Cannabis growing businesses also are getting attention from local utilities to make sure the existing infrastructure can handle a potential increase in demand. Colorado, for example, experienced a 2% increase in electricity demand after legalizing marijuana because of its new indoor pot farms.
The California Public Utilities Commission held a special meeting with farmers and utilities earlier this year to address the concern of energy grid capacity. California’s medical marijuana industry already accounts for at least 3% of the state’s electricity consumption, which is enough to power 1 million homes. Sacramento’s power utility is being proactive by doing testing and working with growers. It’s encouraging growers to use more energy-efficient lights, such as LEDs, and to reduce electricity demand from other operating systems, such as climate control.
"It’s certainly one of those times where it helps that we’re not the first state, because this is a big job."
Chief of Communications, California's Bureau of Cannabis Control
Similar capacity concerns exist for water utilities, especially considering that California is consistently strapped for that resource. Municipalities, especially those in desert areas, are trying to balance the potential extra drain on resources with the economic boost from the cannabis industry. For example, a developer has purchased a large site — actually, an entire small town — at the edge of the Mojave Desert to create the country’s first cannabis-themed resort, which would draw water from an ancient underground aquifer. As expected, it's creating concern over water use both for marijuana cultivation and for supporting the resort.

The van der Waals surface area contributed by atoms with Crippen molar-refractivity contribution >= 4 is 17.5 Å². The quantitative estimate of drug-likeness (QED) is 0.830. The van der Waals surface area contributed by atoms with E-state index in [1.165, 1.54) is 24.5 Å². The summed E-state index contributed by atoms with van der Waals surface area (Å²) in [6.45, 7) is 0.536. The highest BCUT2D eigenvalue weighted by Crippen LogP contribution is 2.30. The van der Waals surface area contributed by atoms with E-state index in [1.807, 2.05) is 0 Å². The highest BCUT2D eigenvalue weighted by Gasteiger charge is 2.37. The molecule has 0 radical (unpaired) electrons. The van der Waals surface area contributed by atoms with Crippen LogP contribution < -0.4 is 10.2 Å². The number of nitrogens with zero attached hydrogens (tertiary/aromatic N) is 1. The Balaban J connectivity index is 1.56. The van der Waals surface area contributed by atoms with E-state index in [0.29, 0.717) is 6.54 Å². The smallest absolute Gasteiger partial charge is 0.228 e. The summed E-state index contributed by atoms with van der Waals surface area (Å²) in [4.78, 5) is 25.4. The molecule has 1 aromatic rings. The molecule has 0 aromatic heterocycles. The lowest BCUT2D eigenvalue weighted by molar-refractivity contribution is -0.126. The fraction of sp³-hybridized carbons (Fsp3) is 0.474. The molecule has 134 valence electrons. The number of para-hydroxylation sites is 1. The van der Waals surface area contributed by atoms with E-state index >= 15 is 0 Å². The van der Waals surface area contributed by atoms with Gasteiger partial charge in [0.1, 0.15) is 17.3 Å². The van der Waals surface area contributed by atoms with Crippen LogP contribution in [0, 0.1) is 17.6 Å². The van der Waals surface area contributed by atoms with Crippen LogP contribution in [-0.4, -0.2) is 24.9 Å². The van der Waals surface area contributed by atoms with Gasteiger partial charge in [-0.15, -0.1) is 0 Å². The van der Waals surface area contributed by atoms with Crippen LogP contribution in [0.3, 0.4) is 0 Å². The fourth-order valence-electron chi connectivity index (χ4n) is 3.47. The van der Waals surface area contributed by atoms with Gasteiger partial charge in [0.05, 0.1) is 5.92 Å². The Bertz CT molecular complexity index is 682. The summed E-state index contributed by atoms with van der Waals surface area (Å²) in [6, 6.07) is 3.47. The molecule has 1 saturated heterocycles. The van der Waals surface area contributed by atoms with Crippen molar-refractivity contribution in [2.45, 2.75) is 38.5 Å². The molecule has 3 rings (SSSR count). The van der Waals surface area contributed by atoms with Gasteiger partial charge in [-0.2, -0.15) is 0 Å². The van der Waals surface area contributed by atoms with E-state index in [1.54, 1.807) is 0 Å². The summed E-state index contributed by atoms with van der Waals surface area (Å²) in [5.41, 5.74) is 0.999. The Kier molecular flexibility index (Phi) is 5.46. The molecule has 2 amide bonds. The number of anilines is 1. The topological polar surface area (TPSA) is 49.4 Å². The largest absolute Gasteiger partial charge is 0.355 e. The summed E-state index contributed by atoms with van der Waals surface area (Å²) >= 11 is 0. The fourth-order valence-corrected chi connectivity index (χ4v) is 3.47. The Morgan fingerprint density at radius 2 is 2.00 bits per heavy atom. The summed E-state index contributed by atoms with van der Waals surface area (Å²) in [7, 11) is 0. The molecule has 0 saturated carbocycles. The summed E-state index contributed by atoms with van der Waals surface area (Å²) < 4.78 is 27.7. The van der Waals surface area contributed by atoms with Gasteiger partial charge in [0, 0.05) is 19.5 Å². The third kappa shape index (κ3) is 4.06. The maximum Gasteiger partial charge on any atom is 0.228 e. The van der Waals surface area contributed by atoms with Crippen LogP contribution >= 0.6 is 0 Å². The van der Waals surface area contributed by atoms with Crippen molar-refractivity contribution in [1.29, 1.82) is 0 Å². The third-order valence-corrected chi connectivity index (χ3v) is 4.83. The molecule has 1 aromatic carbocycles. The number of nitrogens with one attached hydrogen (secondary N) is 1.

The planned resort is just one example of another sector that could feel a huge impact from the marijuana law changes: tourism. Other states that legalized marijuana certainly have experienced a tourism bump, but it’s too early to anticipate just how much that will happen in California or how widespread it will be. "We’ll see after Jan. 1 if the state's tourism board says they're seeing a lot more people coming out. There’s a lot more things that California has [besides cannabis] that make it an attractive destination," Traverso said.
California state and city leaders have been watching what other states have done for marijuana legalization on a number of fronts. "We’ve looked at what Colorado has done, what Oregon and Washington have done," Traverso said. "It’s certainly one of those times where it helps that we’re not the first state, because this is a big job.”
Despite the breadth of the process and the large amount of details that still need to be solidified, leaders express confidence in California’s preparedness. "We’re coming to the finish line here and I think everyone feels really good about that," Traverso said.